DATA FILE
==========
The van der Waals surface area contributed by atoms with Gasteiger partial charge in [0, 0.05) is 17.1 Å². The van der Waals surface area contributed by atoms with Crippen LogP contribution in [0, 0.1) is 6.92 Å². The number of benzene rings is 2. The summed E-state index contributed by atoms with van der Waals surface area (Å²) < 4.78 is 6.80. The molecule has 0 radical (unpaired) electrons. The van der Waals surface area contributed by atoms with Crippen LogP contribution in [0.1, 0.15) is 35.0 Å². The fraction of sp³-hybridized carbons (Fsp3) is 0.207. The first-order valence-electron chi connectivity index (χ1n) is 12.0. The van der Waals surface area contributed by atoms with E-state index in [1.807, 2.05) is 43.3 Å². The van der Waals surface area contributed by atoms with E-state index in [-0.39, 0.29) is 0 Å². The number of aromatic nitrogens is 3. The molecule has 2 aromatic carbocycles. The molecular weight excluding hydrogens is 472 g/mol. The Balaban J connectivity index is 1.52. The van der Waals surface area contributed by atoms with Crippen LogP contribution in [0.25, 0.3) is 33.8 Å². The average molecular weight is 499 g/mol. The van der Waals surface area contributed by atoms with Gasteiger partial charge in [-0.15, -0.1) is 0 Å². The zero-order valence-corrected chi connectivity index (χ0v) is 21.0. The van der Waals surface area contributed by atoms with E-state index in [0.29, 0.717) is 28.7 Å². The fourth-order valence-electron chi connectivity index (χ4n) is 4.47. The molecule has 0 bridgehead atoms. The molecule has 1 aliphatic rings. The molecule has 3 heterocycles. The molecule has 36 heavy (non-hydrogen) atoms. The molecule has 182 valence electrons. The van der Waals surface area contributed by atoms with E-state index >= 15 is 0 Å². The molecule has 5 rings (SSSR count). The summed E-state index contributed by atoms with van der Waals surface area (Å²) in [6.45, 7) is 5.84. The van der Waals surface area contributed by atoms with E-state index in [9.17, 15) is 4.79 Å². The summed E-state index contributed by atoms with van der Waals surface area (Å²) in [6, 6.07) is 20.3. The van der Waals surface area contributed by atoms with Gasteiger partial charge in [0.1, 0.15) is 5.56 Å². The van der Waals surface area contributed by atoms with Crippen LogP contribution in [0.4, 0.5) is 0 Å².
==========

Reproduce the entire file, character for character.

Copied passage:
The van der Waals surface area contributed by atoms with Gasteiger partial charge in [0, 0.05) is 17.1 Å². The van der Waals surface area contributed by atoms with Crippen LogP contribution in [0, 0.1) is 6.92 Å². The number of benzene rings is 2. The summed E-state index contributed by atoms with van der Waals surface area (Å²) < 4.78 is 6.80. The molecule has 0 radical (unpaired) electrons. The van der Waals surface area contributed by atoms with Crippen LogP contribution in [0.1, 0.15) is 35.0 Å². The fraction of sp³-hybridized carbons (Fsp3) is 0.207. The first-order valence-electron chi connectivity index (χ1n) is 12.0. The van der Waals surface area contributed by atoms with E-state index in [1.807, 2.05) is 43.3 Å². The van der Waals surface area contributed by atoms with E-state index in [-0.39, 0.29) is 0 Å². The number of aromatic nitrogens is 3. The molecule has 2 aromatic carbocycles. The molecular weight excluding hydrogens is 472 g/mol. The Balaban J connectivity index is 1.52. The van der Waals surface area contributed by atoms with Crippen LogP contribution in [0.25, 0.3) is 33.8 Å². The average molecular weight is 499 g/mol. The van der Waals surface area contributed by atoms with Gasteiger partial charge in [-0.15, -0.1) is 0 Å². The zero-order valence-corrected chi connectivity index (χ0v) is 21.0. The van der Waals surface area contributed by atoms with E-state index in [0.29, 0.717) is 28.7 Å². The fourth-order valence-electron chi connectivity index (χ4n) is 4.47. The molecule has 0 bridgehead atoms. The molecule has 1 aliphatic rings. The molecule has 3 heterocycles. The molecule has 36 heavy (non-hydrogen) atoms. The molecule has 182 valence electrons. The van der Waals surface area contributed by atoms with E-state index >= 15 is 0 Å². The molecule has 5 rings (SSSR count). The summed E-state index contributed by atoms with van der Waals surface area (Å²) in [6.45, 7) is 5.84. The van der Waals surface area contributed by atoms with E-state index in [9.17, 15) is 4.79 Å². The summed E-state index contributed by atoms with van der Waals surface area (Å²) in [6, 6.07) is 20.3. The van der Waals surface area contributed by atoms with Gasteiger partial charge in [0.1, 0.15) is 5.56 Å². The van der Waals surface area contributed by atoms with Crippen LogP contribution in [0.4, 0.5) is 0 Å².